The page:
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MUSIC REVIEW : Schwarz’s Mozart for the Masses

TIMES MUSIC CRITIC

Mozart, Mozart everywhere. . . .

The Great Bicentennial Binge goes on, and it goes on apace. Amadeus actually has transcended both popular hyperbole and Technicolor.

We are getting Mozart and more Mozart these days in concert halls and opera houses from Augsburg to Zanzibar. Mozart has made it on tippytoe to the ballet. A kitschy klatsch of quasi-rococo Mozart souvenirs clutters store counters on countless continents. Record companies are cranking out Eine kleine Lebensmusik with sound commercial fury. Figaro’s nuptials are being celebrated on the screen as well as on so-called legitimate stages--by singers, actors and, yes, puppets.

It has been a great year for Mozartkugeln , that semi-obscene confection from Salzburg that fuses nougat with chocolate and, of course, marzipan. Even the nightly news shows are getting into the delirious act, with solemnn concert snippets from Vienna holding their own against coverage of a lurid trial in West Palm Beach, a hostage’s homecoming in Wiesbaden and a vastly different sort of commemoration at Pearl Harbor.

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When will the orgy of Mozartiana end? Soon, one hopes--with patently misguided optimism.

Mozart was a genius. Everyone appreciates that. He brightened a needy world that happened to treat him badly. The glow lingers.

But one can get too much even of a great thing, and not everything about the Great Bicentennnial Binge has been great. Much, in fact, has been mediocre or shoddy.

Quantity often has been confused with quality. Blind faith has been mistaken for valid reverence. Minor efforts--even Mozart cranked out some of these--have been hailed as masterpieces, and routine performances have been touted as lofty inspirations. Excess has been equated with success.

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The profound truth has been buried in feverish brouhaha: In 1992 Mozart will sound just as good, or just as not so good, as Mozart sounds in 1991. There is nothing intrinsically magical about a calendar statistic.

Still, some statistics are more memorable than others. Thursday, Dec. 5, 1991, happened to be the 200th anniversary of Mozart’s death. On this night of all nights, attention had to be paid. The Los Angeles Philharmonic under Gerard Schwarz paid it poignantly at the Dorothy Chandler Pavilion.

The official bicentennial concert, a one-night non-subscription event, attracted a large, conspicuously youthful and justifiably enthusiastic audience. This certainly was was not the usual dutiful Thursday-night crowd.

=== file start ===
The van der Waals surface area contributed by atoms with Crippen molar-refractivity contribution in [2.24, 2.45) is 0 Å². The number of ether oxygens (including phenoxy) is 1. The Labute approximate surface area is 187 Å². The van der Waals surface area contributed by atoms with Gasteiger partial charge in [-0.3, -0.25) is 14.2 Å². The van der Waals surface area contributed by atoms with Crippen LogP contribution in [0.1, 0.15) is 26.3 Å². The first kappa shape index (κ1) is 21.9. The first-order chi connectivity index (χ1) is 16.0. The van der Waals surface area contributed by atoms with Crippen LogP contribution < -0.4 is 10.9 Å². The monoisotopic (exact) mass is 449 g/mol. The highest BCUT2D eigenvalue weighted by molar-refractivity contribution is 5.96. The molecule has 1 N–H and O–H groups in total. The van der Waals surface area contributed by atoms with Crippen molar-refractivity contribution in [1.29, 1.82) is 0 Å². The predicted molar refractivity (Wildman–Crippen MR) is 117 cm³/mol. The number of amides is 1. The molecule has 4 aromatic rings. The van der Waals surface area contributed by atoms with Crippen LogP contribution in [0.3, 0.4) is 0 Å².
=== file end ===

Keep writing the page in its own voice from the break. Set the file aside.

The concert began uneasily with the portentous, anonymous voice of Ernest Fleischmann--the ubiquitous managing director of the orchestra--reciting biographical bromides about Mozart over the p.a. system. Luckily, the expendable prelude was brief, and the music-making that followed was marvelous.

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A canny veteran of many Mostly Mozart festivals at Lincoln Center, Schwarz savors the surface graces of Barqoque authenticity while he accentuates the daring emotional indulgences that made the composer a romantic in spite of his period. The conductor chose chamber-size ensembles and a chorus of 48, sustaining transparency and intimacy--as well as telling dynamic variety--in a house that seats 3,000.

He is a thoughtful musician and a respectable stylist. The combination of virtues, in this context, is particularly reassuring.

Schwarz concentrated on familiar repertory on this occasion, but took no interpretive traditions for granted. A particularly mellow yet nimble “Zauberflote” overture opened the festivities auspiciously. Then the Los Angeles Master Chorale, impeccably trained by Paul Salamunovich, brought endless breath and sweeping breadth to the shimmering piety of the motet, “Ave verum corpus.”

At star time, Richard Stoltzman played the Clarinet Concerto with arching legato finesse, with sprightly yet nonchalant bravura and delicate applications of light and shade. He mustered some elegant, unexpected flights of embellishment and, most memorable, turned a dangerously slow adagio into a haunting pianissimo elegy. Schwarz and an occasionally untidy orchestra provided generally eloquent support.

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After intermission came the inevitable Requiem. Schwarz stripped the tragic essay of heroic pomposity, stressing introspective lyricism wherever possible. The rehabilitated Master Chorale proved itself equally deft in contrapuntal agitation and muted serenity. The Philharmonic, a few rough edges apart, played with properly focused passion.

The solo quartet was dominated by a radiant Queen of the Night at the top--the soprano Sally Wolf--and a mellifluous Sarastro at the bottom--the basso Kevin Langan (who happens to be Wolf’s husband). The voices in between--Melissa Thorburn, mezzo-soprano, and Jonathan Mack, tenor--seemed less imposing, but the over-riding ensemble values were sensitively gauged by all.

Soloists and choir articulated the Latin with model clarity. Inadvertently, this expressive advantage drew attention to the inexplicable omission of the texts for both the Sanctus and the Benedictus in the printed program.

The year of Salzburg’s now-favorite son will not end just because Dec. 5 has passed. The conspicuous consumption is scheduled to continue for many months. Everyone wants to get into this exquisite act, and, no doubt, everyone eventually will.

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Mozart, Mozart everywhere. . . .


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